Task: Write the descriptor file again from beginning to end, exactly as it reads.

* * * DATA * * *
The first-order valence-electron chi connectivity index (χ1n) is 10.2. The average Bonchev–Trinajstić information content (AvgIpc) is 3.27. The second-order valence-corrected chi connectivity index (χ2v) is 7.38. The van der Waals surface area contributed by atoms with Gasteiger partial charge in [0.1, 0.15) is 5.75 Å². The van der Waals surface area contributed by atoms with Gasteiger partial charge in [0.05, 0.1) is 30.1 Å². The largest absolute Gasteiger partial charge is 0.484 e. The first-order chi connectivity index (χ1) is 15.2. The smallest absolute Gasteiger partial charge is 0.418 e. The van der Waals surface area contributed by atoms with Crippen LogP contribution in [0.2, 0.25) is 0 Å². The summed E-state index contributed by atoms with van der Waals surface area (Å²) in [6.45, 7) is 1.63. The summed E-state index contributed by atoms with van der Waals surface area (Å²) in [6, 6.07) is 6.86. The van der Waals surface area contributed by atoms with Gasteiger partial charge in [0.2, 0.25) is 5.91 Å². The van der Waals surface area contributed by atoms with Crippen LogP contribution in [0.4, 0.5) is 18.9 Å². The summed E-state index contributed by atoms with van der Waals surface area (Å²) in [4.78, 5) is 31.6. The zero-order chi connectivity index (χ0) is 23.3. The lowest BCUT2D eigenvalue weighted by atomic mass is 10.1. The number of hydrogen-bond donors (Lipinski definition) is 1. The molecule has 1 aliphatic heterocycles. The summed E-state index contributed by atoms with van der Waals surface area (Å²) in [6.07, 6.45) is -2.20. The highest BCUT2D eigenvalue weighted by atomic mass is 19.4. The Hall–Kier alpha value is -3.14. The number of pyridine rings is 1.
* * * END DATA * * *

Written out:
The first-order valence-electron chi connectivity index (χ1n) is 10.2. The average Bonchev–Trinajstić information content (AvgIpc) is 3.27. The second-order valence-corrected chi connectivity index (χ2v) is 7.38. The van der Waals surface area contributed by atoms with Gasteiger partial charge in [0.1, 0.15) is 5.75 Å². The van der Waals surface area contributed by atoms with Gasteiger partial charge in [0.05, 0.1) is 30.1 Å². The largest absolute Gasteiger partial charge is 0.484 e. The first-order chi connectivity index (χ1) is 15.2. The smallest absolute Gasteiger partial charge is 0.418 e. The van der Waals surface area contributed by atoms with Crippen LogP contribution in [0.2, 0.25) is 0 Å². The summed E-state index contributed by atoms with van der Waals surface area (Å²) in [6.45, 7) is 1.63. The summed E-state index contributed by atoms with van der Waals surface area (Å²) in [6, 6.07) is 6.86. The van der Waals surface area contributed by atoms with Gasteiger partial charge in [0.2, 0.25) is 5.91 Å². The van der Waals surface area contributed by atoms with Crippen LogP contribution in [0.4, 0.5) is 18.9 Å². The summed E-state index contributed by atoms with van der Waals surface area (Å²) in [4.78, 5) is 31.6. The zero-order chi connectivity index (χ0) is 23.3. The lowest BCUT2D eigenvalue weighted by atomic mass is 10.1. The number of hydrogen-bond donors (Lipinski definition) is 1. The molecule has 1 aliphatic heterocycles. The summed E-state index contributed by atoms with van der Waals surface area (Å²) in [6.07, 6.45) is -2.20. The highest BCUT2D eigenvalue weighted by atomic mass is 19.4. The Hall–Kier alpha value is -3.14. The number of pyridine rings is 1.